Ivan Molloy was the controversial ALP candidate for Fairfax, and was famously and mistakenly referred to by Mark Latham in a press conference as Ivan Milat, the notorious murderer.
His wife is also controversial, particularly when she said all Liberal MP’s were responsible for the bombing in Bali. Then the Courier Mail accused Dr Molloy of being associated with a Philippine terrorist group and published a photograph which they said supported this. Dr Molloy defends himself in the SMH/Age Good Weekend, 15 January, 2005.
For us, the interesting aspect was the revelation that Dr Molloy is a committed republican, and that he debated John Howard on the republic at the University of Queensland in late 1995. He claims he won the debate.
Another committed republican in the news is Dr Glynn Davis, a former public servant who has become Vice Chancellor of the University of Melbourne. He served on Paul Keating’s Republic Advisory Committee, which went around the country unsuccessfully trying to raise enthusiasm for the republic. As Tony Abbott said, its success can be measured by the fact that some of its public meetings could have been held in a phone booth! When Dr Davis was Vice Chancellor of Griffith University he presided over a conference about the constitutional future of Australia. Unlike Corowa, no one from ACM was invited to speak, which quite frankly, was a relief. …… If you speak against republicanism at these gatherings, as we have found, some republicans behave very badly. This happened to some of us in the deliberative poll at old Parliament House in 1999, and at Corowa –where we were invited.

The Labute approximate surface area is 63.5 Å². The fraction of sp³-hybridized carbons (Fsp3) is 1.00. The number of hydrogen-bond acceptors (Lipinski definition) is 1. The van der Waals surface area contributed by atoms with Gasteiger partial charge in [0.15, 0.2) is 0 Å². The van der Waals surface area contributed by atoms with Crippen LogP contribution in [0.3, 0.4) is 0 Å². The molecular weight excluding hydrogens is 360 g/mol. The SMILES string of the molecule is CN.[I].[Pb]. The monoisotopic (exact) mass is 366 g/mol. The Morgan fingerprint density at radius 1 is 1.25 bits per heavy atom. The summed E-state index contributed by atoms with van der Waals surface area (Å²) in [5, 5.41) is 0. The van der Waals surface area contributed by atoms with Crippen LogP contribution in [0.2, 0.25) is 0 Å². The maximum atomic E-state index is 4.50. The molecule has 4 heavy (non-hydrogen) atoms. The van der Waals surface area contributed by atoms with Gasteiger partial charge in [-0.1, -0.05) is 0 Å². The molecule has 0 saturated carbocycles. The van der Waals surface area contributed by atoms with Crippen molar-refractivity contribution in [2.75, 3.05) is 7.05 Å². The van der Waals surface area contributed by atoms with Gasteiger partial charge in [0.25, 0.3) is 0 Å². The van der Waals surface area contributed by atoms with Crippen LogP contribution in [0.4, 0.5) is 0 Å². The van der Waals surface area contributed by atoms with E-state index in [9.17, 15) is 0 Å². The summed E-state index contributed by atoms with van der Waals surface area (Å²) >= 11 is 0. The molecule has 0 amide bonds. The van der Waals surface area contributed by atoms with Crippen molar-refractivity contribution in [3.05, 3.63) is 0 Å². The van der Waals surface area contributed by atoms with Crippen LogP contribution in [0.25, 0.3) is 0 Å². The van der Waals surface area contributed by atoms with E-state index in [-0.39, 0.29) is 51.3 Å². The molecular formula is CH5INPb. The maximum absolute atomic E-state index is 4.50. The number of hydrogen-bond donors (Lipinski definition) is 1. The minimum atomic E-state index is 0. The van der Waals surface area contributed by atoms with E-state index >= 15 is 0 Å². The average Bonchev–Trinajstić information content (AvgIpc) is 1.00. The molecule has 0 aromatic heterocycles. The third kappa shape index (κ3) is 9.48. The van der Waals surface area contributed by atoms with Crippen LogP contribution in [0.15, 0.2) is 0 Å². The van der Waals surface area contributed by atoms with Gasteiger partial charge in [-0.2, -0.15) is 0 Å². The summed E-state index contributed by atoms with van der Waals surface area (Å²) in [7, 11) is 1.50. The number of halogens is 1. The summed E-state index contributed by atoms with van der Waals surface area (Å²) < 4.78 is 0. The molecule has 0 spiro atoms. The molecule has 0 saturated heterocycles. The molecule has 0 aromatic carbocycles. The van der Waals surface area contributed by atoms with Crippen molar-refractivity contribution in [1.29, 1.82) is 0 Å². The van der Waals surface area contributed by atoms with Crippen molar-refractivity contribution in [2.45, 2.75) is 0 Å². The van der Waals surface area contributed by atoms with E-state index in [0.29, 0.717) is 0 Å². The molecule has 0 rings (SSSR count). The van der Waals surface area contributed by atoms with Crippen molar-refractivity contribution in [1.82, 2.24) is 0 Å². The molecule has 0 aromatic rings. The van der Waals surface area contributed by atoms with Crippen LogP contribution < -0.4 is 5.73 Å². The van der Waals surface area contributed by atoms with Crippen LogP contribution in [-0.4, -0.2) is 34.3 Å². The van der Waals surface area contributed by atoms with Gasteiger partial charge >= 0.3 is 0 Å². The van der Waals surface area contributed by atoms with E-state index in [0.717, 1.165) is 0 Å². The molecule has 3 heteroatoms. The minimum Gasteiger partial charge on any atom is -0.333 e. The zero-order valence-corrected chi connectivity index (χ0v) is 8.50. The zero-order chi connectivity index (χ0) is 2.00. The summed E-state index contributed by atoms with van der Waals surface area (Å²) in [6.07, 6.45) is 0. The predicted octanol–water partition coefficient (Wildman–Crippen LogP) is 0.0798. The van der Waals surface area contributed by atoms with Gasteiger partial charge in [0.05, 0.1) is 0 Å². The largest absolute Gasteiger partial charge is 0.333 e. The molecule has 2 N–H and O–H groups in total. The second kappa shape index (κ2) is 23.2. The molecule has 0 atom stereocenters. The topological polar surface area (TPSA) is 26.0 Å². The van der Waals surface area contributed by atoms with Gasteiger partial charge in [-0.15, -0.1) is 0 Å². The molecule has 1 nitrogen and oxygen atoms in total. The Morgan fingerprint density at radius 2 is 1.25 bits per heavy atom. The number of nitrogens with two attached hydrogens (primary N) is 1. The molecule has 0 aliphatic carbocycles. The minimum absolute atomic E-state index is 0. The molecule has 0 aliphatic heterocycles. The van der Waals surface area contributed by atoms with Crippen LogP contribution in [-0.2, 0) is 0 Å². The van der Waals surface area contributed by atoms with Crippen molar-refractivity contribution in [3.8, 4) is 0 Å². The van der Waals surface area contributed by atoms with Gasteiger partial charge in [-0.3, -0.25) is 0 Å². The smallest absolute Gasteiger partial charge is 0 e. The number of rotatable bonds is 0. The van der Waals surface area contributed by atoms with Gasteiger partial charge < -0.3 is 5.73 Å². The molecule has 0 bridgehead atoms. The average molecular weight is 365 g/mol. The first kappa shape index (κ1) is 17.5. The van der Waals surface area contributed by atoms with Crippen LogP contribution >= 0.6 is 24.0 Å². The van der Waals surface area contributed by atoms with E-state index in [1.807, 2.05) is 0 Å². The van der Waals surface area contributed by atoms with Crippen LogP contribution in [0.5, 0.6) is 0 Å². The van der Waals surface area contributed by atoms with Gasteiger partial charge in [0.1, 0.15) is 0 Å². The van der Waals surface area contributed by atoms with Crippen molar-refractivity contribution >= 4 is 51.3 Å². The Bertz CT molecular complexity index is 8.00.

It also happened when Kerry Jones and I appeared before the Senate Committee last year at Parramatta. Our appearance was interrupted by the loud, frequent, noisy, and often incomprehensible interjections of a crew of elderly republicans.
Senator Bolkus, the Chairman observed to a colleague at the end of the session," I thought there was going to be a riot," a rather improbable eventuality given the age and immobility of most of the interjectors. They were not called to order, and I never protested- it was all far too amusing.
Incidentally Dr Davis’ predecessor at Melbourne, Professor Alan Gilbert, once distinguished himself during the referendum by observing that if we voted No we would become an international laughing stock!
He has now been appointed a Vice-Chancellor of a British university. This could be interesting-it is not unusual for British Vice Chancellors to be knighted.
In the meantime the respect we enjoy in the region and the rest of the world has never been higher. Some laughing stock!
Mark Latham’s biographer, Craig McGregor, must also be a republican. Writing in The Age on 15 January, 2005, he urges the ALP to keep Mr. Latham as leader, a matter on which ACM has no position. Arguing about it with what he describes as a Latham sceptic the other night, he says he quickly ran through the worthy proposals Mr Latham had presented to the Australian people during the election campaign. Apart from some predictable matters on which ACM again has no position- he added something which even the republican press and Mr Latham himself avoided like the plague during the campaign.
This was, you guessed it … ‘moving towards a republic’. Mr Latham promised the impossible-a vote every year to turn us into a republic. You have heard of creeping republicanism-this is, surely, exhausting republicanism.